Traditionally, it was recommended in midsummer to inspect plants that had suffered damage and selectively prune out and destroy shoot tips where eggs had been laid. Because females tend to lay their eggs in the upper 4–5 inches of growth, it is possible to destroy much of the next generation. However, the egg masses and slits in stems can be extremely difficult to locate, so this seems practical only on a small scale.
Floating row covers (fine netting placed over the row) have been used on some crops to exclude active fourlined plant bugs. However, covers are best suited for early season annual crops and may be inappropriate for most fourlined plant bug hosts. For example, row covers may trap egg masses from the previous season on perennial plants.
Commercial production trap crops have been recommended to lure the insects away from a target crop, but this is impractical for many of the preferred mint family (Lamiaceae) crops. For many perennials, a better option is to practice good field sanitation, thoroughly cutting back growth at the season's end and destroying stem debris that may contain egg masses. Avoiding the insects' period of activity may be possible by growing susceptible cool-season crops during the autumn.
Natural enemies of fourlined plant bug are not well studied. A predatory wasp larva, Cirrospilus ovisugosus (Hymenoptera: Eulophidae) tunnels through stem pith and feeds on rows of fourlined plant bug eggs, often attacking in pairs and destroying the entire egg cluster. There is also a jumping spider, Phidippus clarus (Arachnida: Salticidae), that has shown promise as a biocontrol control agent of fourlined plant bug.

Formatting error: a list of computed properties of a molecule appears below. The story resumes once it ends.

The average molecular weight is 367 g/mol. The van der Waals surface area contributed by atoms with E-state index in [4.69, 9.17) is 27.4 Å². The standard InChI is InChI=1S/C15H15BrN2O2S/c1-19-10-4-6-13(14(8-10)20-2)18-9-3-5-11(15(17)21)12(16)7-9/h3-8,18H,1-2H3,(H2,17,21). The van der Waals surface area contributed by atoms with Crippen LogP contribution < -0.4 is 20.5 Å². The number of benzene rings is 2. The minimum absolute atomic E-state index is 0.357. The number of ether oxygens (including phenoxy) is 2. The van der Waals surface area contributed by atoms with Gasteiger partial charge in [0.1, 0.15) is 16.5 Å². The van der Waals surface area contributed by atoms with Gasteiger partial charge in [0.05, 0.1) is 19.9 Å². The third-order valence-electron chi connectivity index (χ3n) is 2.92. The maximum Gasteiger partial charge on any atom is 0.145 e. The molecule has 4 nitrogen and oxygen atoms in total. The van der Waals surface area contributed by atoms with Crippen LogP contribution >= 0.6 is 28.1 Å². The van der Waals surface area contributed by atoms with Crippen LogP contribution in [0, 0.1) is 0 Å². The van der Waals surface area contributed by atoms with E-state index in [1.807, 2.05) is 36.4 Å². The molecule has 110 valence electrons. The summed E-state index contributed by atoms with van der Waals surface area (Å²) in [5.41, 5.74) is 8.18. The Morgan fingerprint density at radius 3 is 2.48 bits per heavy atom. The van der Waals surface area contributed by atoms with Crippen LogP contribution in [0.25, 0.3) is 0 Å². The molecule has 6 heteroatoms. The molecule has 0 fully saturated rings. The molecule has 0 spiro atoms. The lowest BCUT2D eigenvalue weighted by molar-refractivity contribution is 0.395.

Chemical control is rarely recommended. Typically, damage is cosmetic and not economically important because the insect is active for a relatively short period in late spring and early summer, allowing host plants ample time to recover from damage. However, fourlined plant bug populations do fluctuate, which can make damage more severe during outbreak years. Contact pesticides such as horticultural oils and insecticidal soaps may suppress populations if applied to nymphs. However, control is difficult because the insects are very mobile and able to escape applications. In rare cases of severe damage to ornamentals, several biorational and conventional insecticides commonly used against similar pests may be effective. For current control recommendations, consult your local UF/IFAS Extension office and utilize up-to-date UF/IFAS EDIS publications.